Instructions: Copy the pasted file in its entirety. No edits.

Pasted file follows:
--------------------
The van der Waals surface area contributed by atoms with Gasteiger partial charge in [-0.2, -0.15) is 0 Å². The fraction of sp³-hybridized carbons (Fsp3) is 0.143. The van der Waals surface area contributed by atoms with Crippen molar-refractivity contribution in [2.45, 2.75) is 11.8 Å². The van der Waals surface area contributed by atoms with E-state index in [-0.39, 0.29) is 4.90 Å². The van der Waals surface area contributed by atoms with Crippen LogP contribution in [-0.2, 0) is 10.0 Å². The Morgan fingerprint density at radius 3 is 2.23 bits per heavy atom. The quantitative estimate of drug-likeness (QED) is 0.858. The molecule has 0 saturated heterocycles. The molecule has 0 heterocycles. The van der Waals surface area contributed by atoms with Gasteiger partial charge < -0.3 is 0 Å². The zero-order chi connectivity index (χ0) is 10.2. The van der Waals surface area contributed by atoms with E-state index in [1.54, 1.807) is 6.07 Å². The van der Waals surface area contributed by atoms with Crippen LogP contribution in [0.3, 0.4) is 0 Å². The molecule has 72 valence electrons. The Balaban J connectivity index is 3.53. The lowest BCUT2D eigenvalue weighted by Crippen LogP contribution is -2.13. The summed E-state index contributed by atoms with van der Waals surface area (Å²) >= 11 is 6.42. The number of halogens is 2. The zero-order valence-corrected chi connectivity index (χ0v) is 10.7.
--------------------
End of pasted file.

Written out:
The van der Waals surface area contributed by atoms with Gasteiger partial charge in [-0.2, -0.15) is 0 Å². The fraction of sp³-hybridized carbons (Fsp3) is 0.143. The van der Waals surface area contributed by atoms with Crippen molar-refractivity contribution in [2.45, 2.75) is 11.8 Å². The van der Waals surface area contributed by atoms with E-state index in [-0.39, 0.29) is 4.90 Å². The van der Waals surface area contributed by atoms with Crippen LogP contribution in [-0.2, 0) is 10.0 Å². The Morgan fingerprint density at radius 3 is 2.23 bits per heavy atom. The quantitative estimate of drug-likeness (QED) is 0.858. The molecule has 0 saturated heterocycles. The molecule has 0 heterocycles. The van der Waals surface area contributed by atoms with Gasteiger partial charge < -0.3 is 0 Å². The zero-order chi connectivity index (χ0) is 10.2. The van der Waals surface area contributed by atoms with E-state index in [1.54, 1.807) is 6.07 Å². The van der Waals surface area contributed by atoms with Crippen LogP contribution in [0.3, 0.4) is 0 Å². The molecule has 72 valence electrons. The Balaban J connectivity index is 3.53. The lowest BCUT2D eigenvalue weighted by Crippen LogP contribution is -2.13. The summed E-state index contributed by atoms with van der Waals surface area (Å²) >= 11 is 6.42. The number of halogens is 2. The zero-order valence-corrected chi connectivity index (χ0v) is 10.7.